With Apple announcing this week that its Snow Leopard operating system will be made publicly available on August 28, its set to go head-to-head with Microsoft's latest operating system - Windows 7 - which will launch on October 22.
We've looked at the two operating system to find out just what are they're biggest new features.
Mac OS X Snow Leopard
The feature that shows all windows together is no longer a simple means for switching among them. It will be possible to drag content from one previewed window to the other.
Exposé will also work for individual applications by clicking and holding their icons in the dock. As a workaround for the miniscule preview windows in the dock, these improvements aren't bad.
Control-clickers will delight in new context-sensitive menus that appear when you perform the Windows-equivalent of a right click. For instance, highlighting and control-clicking text in a web browser lets you send the text to an email or import it to iTunes as a spoken word track.
Use the £25 upgrade to Snow Leopard, and you'll get 7GB of your hard drive back. That's not a feature, per se, but it's certainly an innovation. The last thing we want is an operating system that's continually gaining weight.
Though it won't be used by the majority of Mac owners, VoiceOver is arguably the most expansive addition to OSX. This tool for visually-impaired users essentially turns the trackpad into a screen reader, supporting special gestures to switch between windows and audio feedback when clicking.
Chinese character input
Okay, most of us won't use this feature either, but it's still pretty cool. After opening an input window, users can draw sketch Chinese characters on their trackpads and then select from a list of possibilities. It's as good a reason as any to start learning.
See all laptop reviews
NEXT PAGE: What's new in Windows 7
Apple's Snow Leopard will be made publicly available on August 28 and will go hea-to-head with Microsoft's latest operating system - Windows 7. We've looked at the two operating system to find out just what are they're biggest new features.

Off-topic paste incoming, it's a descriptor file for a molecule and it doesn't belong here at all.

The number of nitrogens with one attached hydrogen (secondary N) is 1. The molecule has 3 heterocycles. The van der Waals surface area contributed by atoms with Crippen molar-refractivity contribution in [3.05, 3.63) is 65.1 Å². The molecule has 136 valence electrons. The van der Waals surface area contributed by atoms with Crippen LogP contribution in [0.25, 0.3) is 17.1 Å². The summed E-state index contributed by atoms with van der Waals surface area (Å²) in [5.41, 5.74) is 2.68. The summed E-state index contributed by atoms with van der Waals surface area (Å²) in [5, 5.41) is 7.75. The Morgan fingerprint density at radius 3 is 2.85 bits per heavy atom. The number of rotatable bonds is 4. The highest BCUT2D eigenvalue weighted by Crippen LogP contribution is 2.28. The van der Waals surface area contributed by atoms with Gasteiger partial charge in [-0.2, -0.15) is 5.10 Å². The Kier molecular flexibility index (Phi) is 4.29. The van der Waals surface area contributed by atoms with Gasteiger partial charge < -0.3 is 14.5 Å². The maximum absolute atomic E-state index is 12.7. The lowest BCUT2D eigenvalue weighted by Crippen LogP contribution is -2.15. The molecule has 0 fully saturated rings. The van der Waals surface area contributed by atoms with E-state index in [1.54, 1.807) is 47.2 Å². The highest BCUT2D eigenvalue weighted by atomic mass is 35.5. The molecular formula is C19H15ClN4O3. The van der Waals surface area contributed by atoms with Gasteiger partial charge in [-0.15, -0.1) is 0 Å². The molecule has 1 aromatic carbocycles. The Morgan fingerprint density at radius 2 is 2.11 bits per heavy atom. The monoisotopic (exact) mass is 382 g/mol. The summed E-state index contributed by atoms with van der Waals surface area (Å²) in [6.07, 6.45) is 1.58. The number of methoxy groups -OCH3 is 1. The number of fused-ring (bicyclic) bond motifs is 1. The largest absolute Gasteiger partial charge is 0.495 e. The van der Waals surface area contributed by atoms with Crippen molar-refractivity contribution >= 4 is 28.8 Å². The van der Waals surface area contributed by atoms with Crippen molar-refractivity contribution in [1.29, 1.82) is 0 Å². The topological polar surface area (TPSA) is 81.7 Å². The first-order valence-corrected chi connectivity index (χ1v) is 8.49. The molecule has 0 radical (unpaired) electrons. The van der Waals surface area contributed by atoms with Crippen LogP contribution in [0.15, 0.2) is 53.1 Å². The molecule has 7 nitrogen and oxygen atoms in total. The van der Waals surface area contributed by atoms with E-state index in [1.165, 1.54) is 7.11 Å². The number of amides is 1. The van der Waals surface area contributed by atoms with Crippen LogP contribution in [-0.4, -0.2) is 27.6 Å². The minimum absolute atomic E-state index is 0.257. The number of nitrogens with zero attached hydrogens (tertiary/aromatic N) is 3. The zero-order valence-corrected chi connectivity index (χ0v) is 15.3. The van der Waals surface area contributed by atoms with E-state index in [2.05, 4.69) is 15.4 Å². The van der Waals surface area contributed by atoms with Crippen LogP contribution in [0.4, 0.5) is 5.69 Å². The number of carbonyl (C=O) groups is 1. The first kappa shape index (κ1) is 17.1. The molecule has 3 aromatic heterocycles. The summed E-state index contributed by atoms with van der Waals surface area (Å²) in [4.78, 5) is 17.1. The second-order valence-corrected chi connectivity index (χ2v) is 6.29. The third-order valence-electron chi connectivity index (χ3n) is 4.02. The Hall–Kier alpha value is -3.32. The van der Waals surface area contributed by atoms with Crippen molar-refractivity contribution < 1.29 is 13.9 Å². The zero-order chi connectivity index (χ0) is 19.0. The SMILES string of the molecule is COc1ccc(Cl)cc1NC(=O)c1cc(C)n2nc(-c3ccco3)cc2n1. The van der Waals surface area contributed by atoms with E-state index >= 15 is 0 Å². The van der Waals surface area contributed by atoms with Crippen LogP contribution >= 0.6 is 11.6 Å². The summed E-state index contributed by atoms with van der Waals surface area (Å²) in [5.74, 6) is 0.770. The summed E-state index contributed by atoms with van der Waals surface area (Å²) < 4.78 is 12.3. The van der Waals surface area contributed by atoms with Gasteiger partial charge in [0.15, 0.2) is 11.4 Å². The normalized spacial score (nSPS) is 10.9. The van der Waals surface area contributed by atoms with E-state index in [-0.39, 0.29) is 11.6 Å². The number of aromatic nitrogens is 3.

The answer, of sorts, to OSX's Exposé lets users turn all open windows into bare outlines by moving the mouse to the screen's bottom right corner. From there, shaking a window makes all others minimise, and shaking it again brings them back up.
A related window-management feature lets you quickly size windows to half the screen, allowing for side-by-side comparisons.
It's no longer necessary to hunt through a folder of recent documents to pick up work where you left off. By right-clicking icons Windows 7's new dock (a feature cribbed from OSX), users can jump to recent documents or perform common tasks, such as resuming an old playlist in Windows Media Player.
Internet access to home media
Got two computers, or a friend who wants to look at photos from your last get-together? Clicking a button within Windows Media Player opens up photos, videos, and music for streaming to other PCs. No party will ever be safe again from your weird musical tastes.
Should the touchscreen craze finally take off, Windows 7 will be ready with a mode that's tailor made for tablets. Start menu and taskbar icons are larger, and web browsing can be done with a finger. Multitouch is also supported, with pinch and twist gestures for zooming and rotating.
Sharing content between networked computers is nothing new, but Windows 7 makes it easier with HomeGroup. The feature lets any new computer joining your home network link up to existing ones, allowing for file transfers. Printers are also shared automatically, so no one has to be kicked off the master computer to print a document.
See all laptop reviews
See also: Windows 7 Family Pack to cost £150 in UK